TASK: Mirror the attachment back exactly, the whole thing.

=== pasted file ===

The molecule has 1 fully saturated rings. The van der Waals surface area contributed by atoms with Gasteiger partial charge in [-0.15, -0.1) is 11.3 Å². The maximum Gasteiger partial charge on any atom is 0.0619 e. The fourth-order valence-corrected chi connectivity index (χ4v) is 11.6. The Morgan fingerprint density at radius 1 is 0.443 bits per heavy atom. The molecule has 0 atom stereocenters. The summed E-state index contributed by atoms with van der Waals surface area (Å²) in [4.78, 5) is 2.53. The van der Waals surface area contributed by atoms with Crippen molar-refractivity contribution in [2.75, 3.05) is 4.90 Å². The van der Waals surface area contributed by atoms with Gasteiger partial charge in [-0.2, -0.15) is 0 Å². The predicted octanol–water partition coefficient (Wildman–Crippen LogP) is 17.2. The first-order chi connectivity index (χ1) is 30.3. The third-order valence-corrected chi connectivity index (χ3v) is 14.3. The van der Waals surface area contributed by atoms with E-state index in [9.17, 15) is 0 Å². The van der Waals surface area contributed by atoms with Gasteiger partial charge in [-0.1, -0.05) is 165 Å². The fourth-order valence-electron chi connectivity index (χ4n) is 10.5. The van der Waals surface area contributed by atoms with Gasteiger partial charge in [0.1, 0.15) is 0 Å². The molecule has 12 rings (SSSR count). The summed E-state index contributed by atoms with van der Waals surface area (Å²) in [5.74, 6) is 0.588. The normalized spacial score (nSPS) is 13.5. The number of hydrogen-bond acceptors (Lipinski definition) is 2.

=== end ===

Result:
The molecule has 1 fully saturated rings. The van der Waals surface area contributed by atoms with Gasteiger partial charge in [-0.15, -0.1) is 11.3 Å². The maximum Gasteiger partial charge on any atom is 0.0619 e. The fourth-order valence-corrected chi connectivity index (χ4v) is 11.6. The Morgan fingerprint density at radius 1 is 0.443 bits per heavy atom. The molecule has 0 atom stereocenters. The summed E-state index contributed by atoms with van der Waals surface area (Å²) in [4.78, 5) is 2.53. The van der Waals surface area contributed by atoms with Crippen molar-refractivity contribution in [2.75, 3.05) is 4.90 Å². The van der Waals surface area contributed by atoms with Gasteiger partial charge in [-0.2, -0.15) is 0 Å². The predicted octanol–water partition coefficient (Wildman–Crippen LogP) is 17.2. The first-order chi connectivity index (χ1) is 30.3. The third-order valence-corrected chi connectivity index (χ3v) is 14.3. The van der Waals surface area contributed by atoms with E-state index in [9.17, 15) is 0 Å². The van der Waals surface area contributed by atoms with Gasteiger partial charge in [-0.1, -0.05) is 165 Å². The fourth-order valence-electron chi connectivity index (χ4n) is 10.5. The van der Waals surface area contributed by atoms with Gasteiger partial charge in [0.1, 0.15) is 0 Å². The molecule has 12 rings (SSSR count). The summed E-state index contributed by atoms with van der Waals surface area (Å²) in [5.74, 6) is 0.588. The normalized spacial score (nSPS) is 13.5. The number of hydrogen-bond acceptors (Lipinski definition) is 2.